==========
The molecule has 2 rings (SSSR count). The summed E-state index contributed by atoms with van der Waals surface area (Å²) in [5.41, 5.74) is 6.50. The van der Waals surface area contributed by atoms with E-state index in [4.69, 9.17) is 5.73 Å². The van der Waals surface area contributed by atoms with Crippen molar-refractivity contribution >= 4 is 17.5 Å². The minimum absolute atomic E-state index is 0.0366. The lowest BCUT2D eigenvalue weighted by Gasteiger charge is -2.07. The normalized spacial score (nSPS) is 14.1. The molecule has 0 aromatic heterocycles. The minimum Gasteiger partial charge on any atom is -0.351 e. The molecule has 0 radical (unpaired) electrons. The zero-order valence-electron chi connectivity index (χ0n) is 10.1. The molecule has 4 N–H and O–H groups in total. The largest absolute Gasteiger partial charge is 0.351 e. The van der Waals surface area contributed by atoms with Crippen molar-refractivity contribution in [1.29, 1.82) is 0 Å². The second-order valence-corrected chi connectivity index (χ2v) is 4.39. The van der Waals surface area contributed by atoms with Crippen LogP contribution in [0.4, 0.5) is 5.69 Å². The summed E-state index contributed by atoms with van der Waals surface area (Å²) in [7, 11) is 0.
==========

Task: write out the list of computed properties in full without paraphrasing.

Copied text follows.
The molecule has 2 rings (SSSR count). The summed E-state index contributed by atoms with van der Waals surface area (Å²) in [5.41, 5.74) is 6.50. The van der Waals surface area contributed by atoms with E-state index in [4.69, 9.17) is 5.73 Å². The van der Waals surface area contributed by atoms with Crippen molar-refractivity contribution >= 4 is 17.5 Å². The minimum absolute atomic E-state index is 0.0366. The lowest BCUT2D eigenvalue weighted by Gasteiger charge is -2.07. The normalized spacial score (nSPS) is 14.1. The molecule has 0 aromatic heterocycles. The minimum Gasteiger partial charge on any atom is -0.351 e. The molecule has 0 radical (unpaired) electrons. The zero-order valence-electron chi connectivity index (χ0n) is 10.1. The molecule has 4 N–H and O–H groups in total. The largest absolute Gasteiger partial charge is 0.351 e. The van der Waals surface area contributed by atoms with Crippen molar-refractivity contribution in [1.29, 1.82) is 0 Å². The second-order valence-corrected chi connectivity index (χ2v) is 4.39. The van der Waals surface area contributed by atoms with Crippen LogP contribution in [0.4, 0.5) is 5.69 Å². The summed E-state index contributed by atoms with van der Waals surface area (Å²) in [7, 11) is 0.